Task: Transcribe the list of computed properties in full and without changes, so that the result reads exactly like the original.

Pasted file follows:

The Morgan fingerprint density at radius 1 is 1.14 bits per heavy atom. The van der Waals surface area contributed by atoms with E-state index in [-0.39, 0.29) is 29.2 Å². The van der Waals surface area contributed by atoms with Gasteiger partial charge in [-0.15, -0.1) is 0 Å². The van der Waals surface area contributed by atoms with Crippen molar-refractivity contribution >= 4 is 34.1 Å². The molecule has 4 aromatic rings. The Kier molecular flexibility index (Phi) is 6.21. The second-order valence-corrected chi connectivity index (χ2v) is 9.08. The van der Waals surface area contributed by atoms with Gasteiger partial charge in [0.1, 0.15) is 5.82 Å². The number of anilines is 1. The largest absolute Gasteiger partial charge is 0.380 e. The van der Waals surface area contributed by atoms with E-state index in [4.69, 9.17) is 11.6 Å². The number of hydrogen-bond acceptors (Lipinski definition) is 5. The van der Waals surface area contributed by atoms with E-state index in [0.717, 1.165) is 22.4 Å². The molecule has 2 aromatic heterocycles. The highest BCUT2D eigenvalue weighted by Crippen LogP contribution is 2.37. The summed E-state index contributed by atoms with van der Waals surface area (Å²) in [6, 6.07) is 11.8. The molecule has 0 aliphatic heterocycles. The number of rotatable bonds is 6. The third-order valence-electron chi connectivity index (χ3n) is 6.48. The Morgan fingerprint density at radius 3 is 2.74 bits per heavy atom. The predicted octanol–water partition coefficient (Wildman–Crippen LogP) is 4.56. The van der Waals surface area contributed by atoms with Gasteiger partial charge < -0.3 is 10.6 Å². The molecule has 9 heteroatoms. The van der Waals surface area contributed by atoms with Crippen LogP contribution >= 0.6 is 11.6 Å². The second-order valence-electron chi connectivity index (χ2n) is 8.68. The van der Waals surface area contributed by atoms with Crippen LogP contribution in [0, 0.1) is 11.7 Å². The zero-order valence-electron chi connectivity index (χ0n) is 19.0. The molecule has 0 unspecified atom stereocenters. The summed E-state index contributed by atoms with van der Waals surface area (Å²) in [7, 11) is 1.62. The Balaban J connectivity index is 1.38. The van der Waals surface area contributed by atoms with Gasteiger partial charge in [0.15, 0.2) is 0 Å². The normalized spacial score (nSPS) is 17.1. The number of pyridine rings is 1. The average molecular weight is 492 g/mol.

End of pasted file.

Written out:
The Morgan fingerprint density at radius 1 is 1.14 bits per heavy atom. The van der Waals surface area contributed by atoms with E-state index in [-0.39, 0.29) is 29.2 Å². The van der Waals surface area contributed by atoms with Gasteiger partial charge in [-0.15, -0.1) is 0 Å². The van der Waals surface area contributed by atoms with Crippen molar-refractivity contribution >= 4 is 34.1 Å². The molecule has 4 aromatic rings. The Kier molecular flexibility index (Phi) is 6.21. The second-order valence-corrected chi connectivity index (χ2v) is 9.08. The van der Waals surface area contributed by atoms with Gasteiger partial charge in [0.1, 0.15) is 5.82 Å². The number of anilines is 1. The largest absolute Gasteiger partial charge is 0.380 e. The van der Waals surface area contributed by atoms with E-state index in [4.69, 9.17) is 11.6 Å². The number of hydrogen-bond acceptors (Lipinski definition) is 5. The van der Waals surface area contributed by atoms with E-state index in [0.717, 1.165) is 22.4 Å². The molecule has 2 aromatic heterocycles. The highest BCUT2D eigenvalue weighted by Crippen LogP contribution is 2.37. The summed E-state index contributed by atoms with van der Waals surface area (Å²) in [6, 6.07) is 11.8. The molecule has 0 aliphatic heterocycles. The number of rotatable bonds is 6. The third-order valence-electron chi connectivity index (χ3n) is 6.48. The Morgan fingerprint density at radius 3 is 2.74 bits per heavy atom. The predicted octanol–water partition coefficient (Wildman–Crippen LogP) is 4.56. The van der Waals surface area contributed by atoms with Gasteiger partial charge < -0.3 is 10.6 Å². The molecule has 9 heteroatoms. The van der Waals surface area contributed by atoms with Crippen LogP contribution >= 0.6 is 11.6 Å². The second-order valence-electron chi connectivity index (χ2n) is 8.68. The van der Waals surface area contributed by atoms with Crippen LogP contribution in [0, 0.1) is 11.7 Å². The zero-order valence-electron chi connectivity index (χ0n) is 19.0. The molecule has 0 unspecified atom stereocenters. The summed E-state index contributed by atoms with van der Waals surface area (Å²) in [7, 11) is 1.62. The Balaban J connectivity index is 1.38. The van der Waals surface area contributed by atoms with Gasteiger partial charge in [0.15, 0.2) is 0 Å². The normalized spacial score (nSPS) is 17.1. The number of pyridine rings is 1. The average molecular weight is 492 g/mol.